The season of Lent was established on the pattern of fasting and praying for forty days by Jesus’ time in wilderness before He started His earthly ministry (cf Matt 4:1-11), as well as 40-day fasts of Moses (cf. Exodus 34:28) and Elijah (cf. 1 Kings 19:8-9) in the Old Testament. These fasts prepared each of them for their work.
For Lutherans, repentance is an important part of being a child of God, and during the season of Lent we put greater focus on our repentance as we remember and observe the passion and suffering of our Lord Jesus Christ. More recently, there is a resurgence of incorporating the ancient understanding of Lent as a time for baptismal preparation and renewal. Baptisms on Easter were and are celebrated even today in many Christian denominations, using the 40 days (not including Sundays) of the Lenten season to prepare for or to remember our own baptisms.
And so, to reflect these themes during the Lenten season, our worship patterns change accordingly:
- We refrain from singing the word “Alleluia” (which means “Praise the Lord”) in our worship services. I have always considered a type of “word fast”, where we welcome this beautifully expressive word of praise back into our worship on Easter!
- We sing the “Kyrie” (Lord have mercy, Christ have mercy, Lord have mercy) after the Confession and Forgiveness in the service.
- The Gospel Acclamation is changed from “Alleluia! Lord to whom shall we go” to “Return to the Lord your God”, whose text is taken from Joel 2:13.
- We place purple paraments on the altar and the lectern. Purple has long been associated with royalty, and our Prince of Peace reigns, even from the cross.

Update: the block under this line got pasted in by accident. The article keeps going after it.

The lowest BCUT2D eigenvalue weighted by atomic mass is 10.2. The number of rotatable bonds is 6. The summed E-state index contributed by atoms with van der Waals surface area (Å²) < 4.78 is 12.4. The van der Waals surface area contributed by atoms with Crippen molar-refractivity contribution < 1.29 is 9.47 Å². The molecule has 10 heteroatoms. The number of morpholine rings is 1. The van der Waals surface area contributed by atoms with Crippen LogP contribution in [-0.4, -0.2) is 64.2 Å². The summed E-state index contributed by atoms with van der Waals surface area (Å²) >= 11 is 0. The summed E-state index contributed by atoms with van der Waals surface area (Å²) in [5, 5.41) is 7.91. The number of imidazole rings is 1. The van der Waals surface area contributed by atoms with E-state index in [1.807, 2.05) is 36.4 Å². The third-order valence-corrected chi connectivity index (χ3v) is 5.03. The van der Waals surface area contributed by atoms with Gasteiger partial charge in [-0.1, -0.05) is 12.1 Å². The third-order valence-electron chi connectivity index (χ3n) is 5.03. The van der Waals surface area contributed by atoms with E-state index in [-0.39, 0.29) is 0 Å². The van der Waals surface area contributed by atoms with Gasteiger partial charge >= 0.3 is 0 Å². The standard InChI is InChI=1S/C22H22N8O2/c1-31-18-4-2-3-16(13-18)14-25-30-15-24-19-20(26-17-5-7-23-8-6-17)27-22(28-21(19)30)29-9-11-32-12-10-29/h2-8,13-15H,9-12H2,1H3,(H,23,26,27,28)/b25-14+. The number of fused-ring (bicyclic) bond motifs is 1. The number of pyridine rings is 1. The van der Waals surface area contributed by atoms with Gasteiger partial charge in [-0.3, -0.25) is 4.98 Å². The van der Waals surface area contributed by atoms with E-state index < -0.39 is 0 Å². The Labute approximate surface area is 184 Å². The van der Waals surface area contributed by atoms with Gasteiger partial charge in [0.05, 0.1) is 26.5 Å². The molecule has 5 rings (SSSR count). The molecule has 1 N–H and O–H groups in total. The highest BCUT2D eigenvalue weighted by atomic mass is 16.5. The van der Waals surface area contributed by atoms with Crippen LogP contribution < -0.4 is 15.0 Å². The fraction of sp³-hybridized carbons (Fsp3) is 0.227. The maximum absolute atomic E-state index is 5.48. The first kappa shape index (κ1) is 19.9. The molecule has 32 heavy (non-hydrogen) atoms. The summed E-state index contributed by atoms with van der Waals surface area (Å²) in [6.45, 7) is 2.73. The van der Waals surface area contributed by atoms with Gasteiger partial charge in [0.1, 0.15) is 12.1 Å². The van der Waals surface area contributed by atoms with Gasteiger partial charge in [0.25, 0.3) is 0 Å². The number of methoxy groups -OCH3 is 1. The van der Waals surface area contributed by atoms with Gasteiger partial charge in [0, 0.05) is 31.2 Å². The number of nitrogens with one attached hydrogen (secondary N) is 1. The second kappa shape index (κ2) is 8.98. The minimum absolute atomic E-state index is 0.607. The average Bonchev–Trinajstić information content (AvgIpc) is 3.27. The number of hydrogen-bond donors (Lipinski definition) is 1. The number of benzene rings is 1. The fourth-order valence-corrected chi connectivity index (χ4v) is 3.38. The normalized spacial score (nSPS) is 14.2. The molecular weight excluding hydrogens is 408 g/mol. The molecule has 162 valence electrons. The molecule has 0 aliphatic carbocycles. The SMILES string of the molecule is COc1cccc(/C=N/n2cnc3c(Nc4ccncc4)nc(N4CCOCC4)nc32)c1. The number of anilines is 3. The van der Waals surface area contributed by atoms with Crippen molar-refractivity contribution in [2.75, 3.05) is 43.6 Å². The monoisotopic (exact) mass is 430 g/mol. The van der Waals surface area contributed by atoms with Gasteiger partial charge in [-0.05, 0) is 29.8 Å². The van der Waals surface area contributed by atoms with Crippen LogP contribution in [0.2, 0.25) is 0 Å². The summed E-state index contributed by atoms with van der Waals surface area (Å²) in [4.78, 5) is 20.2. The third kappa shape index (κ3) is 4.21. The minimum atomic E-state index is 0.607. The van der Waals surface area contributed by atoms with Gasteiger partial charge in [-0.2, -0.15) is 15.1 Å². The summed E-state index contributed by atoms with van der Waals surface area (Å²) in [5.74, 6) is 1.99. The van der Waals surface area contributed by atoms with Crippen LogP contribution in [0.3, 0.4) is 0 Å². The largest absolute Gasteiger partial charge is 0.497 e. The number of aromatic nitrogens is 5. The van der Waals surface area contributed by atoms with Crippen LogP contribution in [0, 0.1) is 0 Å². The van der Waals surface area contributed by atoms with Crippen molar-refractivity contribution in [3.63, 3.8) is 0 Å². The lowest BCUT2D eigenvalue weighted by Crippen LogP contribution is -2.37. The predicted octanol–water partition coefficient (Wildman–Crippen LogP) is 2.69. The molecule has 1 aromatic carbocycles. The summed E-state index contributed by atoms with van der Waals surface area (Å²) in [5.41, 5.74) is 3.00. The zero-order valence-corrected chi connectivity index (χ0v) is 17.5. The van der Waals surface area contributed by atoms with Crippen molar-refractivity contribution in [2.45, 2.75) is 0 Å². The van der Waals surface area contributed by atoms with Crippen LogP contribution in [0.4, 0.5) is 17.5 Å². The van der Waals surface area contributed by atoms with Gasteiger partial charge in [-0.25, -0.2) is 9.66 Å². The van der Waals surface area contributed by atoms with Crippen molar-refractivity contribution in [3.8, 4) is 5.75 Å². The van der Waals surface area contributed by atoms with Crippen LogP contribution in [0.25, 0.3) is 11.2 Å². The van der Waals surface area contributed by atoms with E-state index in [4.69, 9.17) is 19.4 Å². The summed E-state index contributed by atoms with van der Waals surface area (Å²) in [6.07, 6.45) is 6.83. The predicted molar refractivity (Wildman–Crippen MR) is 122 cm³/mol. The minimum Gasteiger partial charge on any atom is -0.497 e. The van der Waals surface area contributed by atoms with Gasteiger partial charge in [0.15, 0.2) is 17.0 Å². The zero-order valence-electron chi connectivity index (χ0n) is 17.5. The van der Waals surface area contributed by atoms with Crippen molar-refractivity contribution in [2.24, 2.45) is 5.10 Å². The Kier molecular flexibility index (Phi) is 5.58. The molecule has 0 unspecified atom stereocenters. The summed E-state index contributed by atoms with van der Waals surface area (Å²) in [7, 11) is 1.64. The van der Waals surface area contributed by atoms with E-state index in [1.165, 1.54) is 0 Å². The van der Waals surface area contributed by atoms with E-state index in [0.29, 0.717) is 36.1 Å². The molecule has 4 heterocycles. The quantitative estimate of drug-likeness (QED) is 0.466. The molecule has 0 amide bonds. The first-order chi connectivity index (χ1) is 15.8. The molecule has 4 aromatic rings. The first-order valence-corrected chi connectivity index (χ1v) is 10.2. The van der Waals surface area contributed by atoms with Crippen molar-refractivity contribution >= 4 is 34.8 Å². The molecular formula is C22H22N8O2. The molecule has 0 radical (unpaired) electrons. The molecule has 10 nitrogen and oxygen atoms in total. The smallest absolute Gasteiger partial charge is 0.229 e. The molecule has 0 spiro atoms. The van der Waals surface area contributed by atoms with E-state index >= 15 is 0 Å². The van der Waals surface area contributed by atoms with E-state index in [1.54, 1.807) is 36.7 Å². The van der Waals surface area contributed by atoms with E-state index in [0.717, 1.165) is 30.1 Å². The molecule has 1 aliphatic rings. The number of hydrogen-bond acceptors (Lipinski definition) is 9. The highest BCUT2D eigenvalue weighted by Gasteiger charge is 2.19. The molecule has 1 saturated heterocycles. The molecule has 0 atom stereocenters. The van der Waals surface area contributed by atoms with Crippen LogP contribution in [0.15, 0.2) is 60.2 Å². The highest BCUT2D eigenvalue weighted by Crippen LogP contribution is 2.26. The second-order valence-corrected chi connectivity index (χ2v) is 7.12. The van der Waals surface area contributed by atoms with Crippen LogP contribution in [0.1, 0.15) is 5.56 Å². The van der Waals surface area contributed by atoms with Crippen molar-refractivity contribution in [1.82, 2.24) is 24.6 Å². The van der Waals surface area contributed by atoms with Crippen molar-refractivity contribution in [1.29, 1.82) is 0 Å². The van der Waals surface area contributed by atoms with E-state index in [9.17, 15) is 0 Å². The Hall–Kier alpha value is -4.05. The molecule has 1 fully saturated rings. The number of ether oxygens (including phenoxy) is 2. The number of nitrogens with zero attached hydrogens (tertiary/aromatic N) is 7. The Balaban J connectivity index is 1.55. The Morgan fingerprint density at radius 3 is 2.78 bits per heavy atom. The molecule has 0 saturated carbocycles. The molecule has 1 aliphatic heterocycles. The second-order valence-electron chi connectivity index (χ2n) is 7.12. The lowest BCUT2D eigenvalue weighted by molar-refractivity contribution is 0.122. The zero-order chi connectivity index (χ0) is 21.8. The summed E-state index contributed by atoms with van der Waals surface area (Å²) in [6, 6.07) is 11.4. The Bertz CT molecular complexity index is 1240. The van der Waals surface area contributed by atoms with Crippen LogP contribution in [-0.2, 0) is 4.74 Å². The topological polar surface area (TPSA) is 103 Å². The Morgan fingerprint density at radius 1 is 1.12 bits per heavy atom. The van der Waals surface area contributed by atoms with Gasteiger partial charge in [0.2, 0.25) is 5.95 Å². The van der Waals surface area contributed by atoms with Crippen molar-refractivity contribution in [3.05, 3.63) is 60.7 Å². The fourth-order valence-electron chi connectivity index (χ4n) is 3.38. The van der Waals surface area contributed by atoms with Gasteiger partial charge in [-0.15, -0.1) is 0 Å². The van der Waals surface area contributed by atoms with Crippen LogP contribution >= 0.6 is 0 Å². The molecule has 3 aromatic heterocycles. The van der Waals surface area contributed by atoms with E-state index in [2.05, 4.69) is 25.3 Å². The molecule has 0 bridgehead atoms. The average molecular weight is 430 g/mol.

- The processional cross we use at Bethlehem for Lent is a simple, wooden cross – again, reflecting the penitential nature of the season.
- We are thankful to be able to gather again for our Midweek Lenten services at Bethlehem Lutheran, after an absence because of COVID. We share a simple meal of soup and bread, then gather for an Evening Prayer service.
We are trying an old tradition this Lenten season at Bethlehem – it’s called Burying the Alleluia. Sounds funny, doesn’t it? At Bethlehem we said farewell to the Alleluia on Transfiguration Sunday, February 12th. A couple of our congregation members created an Alleluia banner, which was placed in a special wooden box by the youth of the congregation, and it was placed behind the altar (some congregations actually bury it in the ground!), to be opened again and used for the processional on Easter. Each member of the congregation also received a small wooden chest, and placed a slip of paper with the word “Alleluia” written on it to take home, as a remembrance of this Lenten season.
Lutherans are not required to fast, but are certainly encouraged and supported if they wish to observe Lent by fasting, or giving up something they feel is a meaningful sacrifice. Others incorporate special devotionals and prayers for the season.
What changes might you observe in your own church worship services during the Lenten season? May grace, mercy, and peace will be with us, from God the Father and from Jesus Christ the Father’s Son, in truth and love! Amen.